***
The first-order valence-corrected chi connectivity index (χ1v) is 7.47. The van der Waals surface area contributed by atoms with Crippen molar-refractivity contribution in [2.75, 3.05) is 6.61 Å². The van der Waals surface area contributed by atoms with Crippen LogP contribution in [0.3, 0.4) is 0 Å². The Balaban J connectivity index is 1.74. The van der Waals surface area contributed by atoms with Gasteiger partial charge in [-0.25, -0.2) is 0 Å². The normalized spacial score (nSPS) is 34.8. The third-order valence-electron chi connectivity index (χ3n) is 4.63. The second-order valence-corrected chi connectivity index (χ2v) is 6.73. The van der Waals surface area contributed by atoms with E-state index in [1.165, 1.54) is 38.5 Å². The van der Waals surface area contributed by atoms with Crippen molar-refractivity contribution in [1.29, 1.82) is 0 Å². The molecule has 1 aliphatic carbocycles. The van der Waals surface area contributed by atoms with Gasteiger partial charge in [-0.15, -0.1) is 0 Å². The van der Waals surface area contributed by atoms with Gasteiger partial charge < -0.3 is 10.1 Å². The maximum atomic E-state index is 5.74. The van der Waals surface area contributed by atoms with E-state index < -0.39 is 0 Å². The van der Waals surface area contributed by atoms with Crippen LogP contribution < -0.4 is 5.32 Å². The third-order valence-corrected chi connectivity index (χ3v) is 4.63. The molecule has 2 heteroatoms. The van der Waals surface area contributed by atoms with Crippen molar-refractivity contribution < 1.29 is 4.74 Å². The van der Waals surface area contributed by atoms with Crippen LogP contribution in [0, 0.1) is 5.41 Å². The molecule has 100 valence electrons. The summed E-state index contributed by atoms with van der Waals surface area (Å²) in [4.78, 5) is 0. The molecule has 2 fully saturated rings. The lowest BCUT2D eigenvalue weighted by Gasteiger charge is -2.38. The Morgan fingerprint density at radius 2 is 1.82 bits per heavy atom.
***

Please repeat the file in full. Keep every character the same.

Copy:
The first-order valence-corrected chi connectivity index (χ1v) is 7.47. The van der Waals surface area contributed by atoms with Crippen molar-refractivity contribution in [2.75, 3.05) is 6.61 Å². The van der Waals surface area contributed by atoms with Crippen LogP contribution in [0.3, 0.4) is 0 Å². The Balaban J connectivity index is 1.74. The van der Waals surface area contributed by atoms with Gasteiger partial charge in [-0.25, -0.2) is 0 Å². The normalized spacial score (nSPS) is 34.8. The third-order valence-electron chi connectivity index (χ3n) is 4.63. The second-order valence-corrected chi connectivity index (χ2v) is 6.73. The van der Waals surface area contributed by atoms with E-state index in [1.165, 1.54) is 38.5 Å². The van der Waals surface area contributed by atoms with Crippen molar-refractivity contribution in [1.29, 1.82) is 0 Å². The molecule has 1 aliphatic carbocycles. The van der Waals surface area contributed by atoms with Gasteiger partial charge in [-0.15, -0.1) is 0 Å². The van der Waals surface area contributed by atoms with Gasteiger partial charge < -0.3 is 10.1 Å². The maximum atomic E-state index is 5.74. The van der Waals surface area contributed by atoms with E-state index < -0.39 is 0 Å². The van der Waals surface area contributed by atoms with Crippen LogP contribution < -0.4 is 5.32 Å². The third-order valence-corrected chi connectivity index (χ3v) is 4.63. The molecule has 2 heteroatoms. The van der Waals surface area contributed by atoms with Crippen molar-refractivity contribution < 1.29 is 4.74 Å². The van der Waals surface area contributed by atoms with Crippen LogP contribution in [0, 0.1) is 5.41 Å². The molecule has 100 valence electrons. The summed E-state index contributed by atoms with van der Waals surface area (Å²) in [4.78, 5) is 0. The molecule has 2 fully saturated rings. The lowest BCUT2D eigenvalue weighted by Gasteiger charge is -2.38. The Morgan fingerprint density at radius 2 is 1.82 bits per heavy atom.